Navy Pier is the People’s Pier and that’s always front-of-mind as we curate and present meaningful creative experiences for our guests. With such a long history, the Pier means a lot of different things to a lot of different people. Sure, it might be a “must-do” for tourists, but it’s also important that the Pier has relevance for Chicagoans. We want to provide opportunities for unique cultural experiences by the lake. It’s one of the most beautiful settings in the city, and for guests to be able to also have an art experience at the same time is magical. The works we present are often ambitious, but always accessible. We try to present things here that can’t, or haven’t, been done anywhere else in Chicago. For example, it was shocking to me that the artist Nick Cave—globally celebrated and lauded—had not had any of his performative works seen in Chicago. Navy Pier was the first presenter of his wonderful performance piece, “Heard” and “Up Right,” and it was the first time Chicagoans got to see his Soundsuits come to life. Nick is an artist with local, national and international appeal, so it was extremely rewarding to provide a platform that could engage all those audiences—including Chicagoans—in one space.
Turning Navy Pier into a cultural awakening has been a personal challenge for you. Can you talk about your vision and how it has evolved?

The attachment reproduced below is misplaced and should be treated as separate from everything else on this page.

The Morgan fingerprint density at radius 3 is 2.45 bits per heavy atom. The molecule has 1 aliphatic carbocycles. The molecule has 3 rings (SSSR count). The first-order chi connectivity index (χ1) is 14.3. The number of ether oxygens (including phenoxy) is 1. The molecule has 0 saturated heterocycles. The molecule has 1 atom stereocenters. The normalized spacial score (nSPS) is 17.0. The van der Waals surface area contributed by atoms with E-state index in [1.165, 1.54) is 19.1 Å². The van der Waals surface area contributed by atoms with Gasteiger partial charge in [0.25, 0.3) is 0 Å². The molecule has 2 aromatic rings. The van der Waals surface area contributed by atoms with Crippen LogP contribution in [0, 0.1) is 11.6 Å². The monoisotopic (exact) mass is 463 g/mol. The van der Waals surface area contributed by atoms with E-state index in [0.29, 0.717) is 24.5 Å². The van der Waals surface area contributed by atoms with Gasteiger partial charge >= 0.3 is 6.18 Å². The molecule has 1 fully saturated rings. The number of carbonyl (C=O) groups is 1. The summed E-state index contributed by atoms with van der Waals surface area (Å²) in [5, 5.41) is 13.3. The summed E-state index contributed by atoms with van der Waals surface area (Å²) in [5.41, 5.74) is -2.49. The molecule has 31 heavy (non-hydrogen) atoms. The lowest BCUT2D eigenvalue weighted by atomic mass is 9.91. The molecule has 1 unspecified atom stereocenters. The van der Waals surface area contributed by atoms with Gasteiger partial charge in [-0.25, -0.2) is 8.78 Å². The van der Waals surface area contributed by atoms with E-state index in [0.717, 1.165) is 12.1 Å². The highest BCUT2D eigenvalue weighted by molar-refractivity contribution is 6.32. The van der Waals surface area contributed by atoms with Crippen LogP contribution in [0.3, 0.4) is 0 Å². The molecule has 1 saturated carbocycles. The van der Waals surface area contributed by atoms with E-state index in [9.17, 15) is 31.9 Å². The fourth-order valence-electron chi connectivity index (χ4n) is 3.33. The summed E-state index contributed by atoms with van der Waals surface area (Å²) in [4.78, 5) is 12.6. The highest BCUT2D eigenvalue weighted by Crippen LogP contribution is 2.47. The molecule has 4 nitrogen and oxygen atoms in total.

Well, it’s not my vision, but the vision of the Pier’s Centennial Plan. I suppose it goes even further back to the vision that famed architect Daniel Burnham had for the Pier in the early 1900s. Creating a series of lakefront piers was part of Burnham’s plan for Chicago—to create spaces for citizens to enjoy the lakefront and have a space for respite and relaxation along the shores. This was the only one that was built. Navy Pier’s Centennial Plan is about the next hundred years—how can the space better serve its citizens? How do we truly make the Pier the People’s Pier? One thought was to expand public programming. The Pier did an extensive engagement process, led by Dickerson Global Advisors, asking cultural leaders in Chicago and across the country about best practices and models of truly engaging public programs in public spaces. It provided a great foundation that was built on actual insights and expertise of local programmers and artists on how best to activate the Pier with programs. At the heart of it is collaboration, and it’s proven to be the basis for all our programs.
When do you get a sense of achievement?